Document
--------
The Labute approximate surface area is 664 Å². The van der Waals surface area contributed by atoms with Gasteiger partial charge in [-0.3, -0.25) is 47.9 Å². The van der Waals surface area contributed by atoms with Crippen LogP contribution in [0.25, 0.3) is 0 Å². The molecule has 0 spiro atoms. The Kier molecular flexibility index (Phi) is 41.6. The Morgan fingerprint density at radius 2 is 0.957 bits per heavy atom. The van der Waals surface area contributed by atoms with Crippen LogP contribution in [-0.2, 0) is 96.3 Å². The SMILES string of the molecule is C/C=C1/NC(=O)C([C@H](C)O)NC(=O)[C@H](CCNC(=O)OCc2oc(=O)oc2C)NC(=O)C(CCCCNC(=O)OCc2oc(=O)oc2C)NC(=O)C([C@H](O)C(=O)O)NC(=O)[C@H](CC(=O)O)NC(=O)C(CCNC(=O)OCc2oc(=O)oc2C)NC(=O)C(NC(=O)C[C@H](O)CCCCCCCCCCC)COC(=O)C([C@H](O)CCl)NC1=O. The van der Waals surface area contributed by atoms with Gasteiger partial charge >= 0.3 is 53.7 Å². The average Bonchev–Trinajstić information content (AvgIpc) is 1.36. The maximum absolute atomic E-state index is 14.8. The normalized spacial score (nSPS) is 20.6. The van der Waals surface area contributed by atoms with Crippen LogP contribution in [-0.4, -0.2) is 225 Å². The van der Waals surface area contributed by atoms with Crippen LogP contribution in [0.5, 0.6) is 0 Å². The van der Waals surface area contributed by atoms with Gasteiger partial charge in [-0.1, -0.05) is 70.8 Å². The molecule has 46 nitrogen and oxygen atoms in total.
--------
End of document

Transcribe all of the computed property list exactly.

The Labute approximate surface area is 664 Å². The van der Waals surface area contributed by atoms with Gasteiger partial charge in [-0.3, -0.25) is 47.9 Å². The van der Waals surface area contributed by atoms with Crippen LogP contribution in [0.25, 0.3) is 0 Å². The molecule has 0 spiro atoms. The Kier molecular flexibility index (Phi) is 41.6. The Morgan fingerprint density at radius 2 is 0.957 bits per heavy atom. The van der Waals surface area contributed by atoms with Crippen LogP contribution in [-0.2, 0) is 96.3 Å². The SMILES string of the molecule is C/C=C1/NC(=O)C([C@H](C)O)NC(=O)[C@H](CCNC(=O)OCc2oc(=O)oc2C)NC(=O)C(CCCCNC(=O)OCc2oc(=O)oc2C)NC(=O)C([C@H](O)C(=O)O)NC(=O)[C@H](CC(=O)O)NC(=O)C(CCNC(=O)OCc2oc(=O)oc2C)NC(=O)C(NC(=O)C[C@H](O)CCCCCCCCCCC)COC(=O)C([C@H](O)CCl)NC1=O. The van der Waals surface area contributed by atoms with Gasteiger partial charge >= 0.3 is 53.7 Å². The average Bonchev–Trinajstić information content (AvgIpc) is 1.36. The maximum absolute atomic E-state index is 14.8. The normalized spacial score (nSPS) is 20.6. The van der Waals surface area contributed by atoms with Crippen LogP contribution in [-0.4, -0.2) is 225 Å². The van der Waals surface area contributed by atoms with Crippen LogP contribution in [0.5, 0.6) is 0 Å². The van der Waals surface area contributed by atoms with Gasteiger partial charge in [-0.1, -0.05) is 70.8 Å². The molecule has 46 nitrogen and oxygen atoms in total.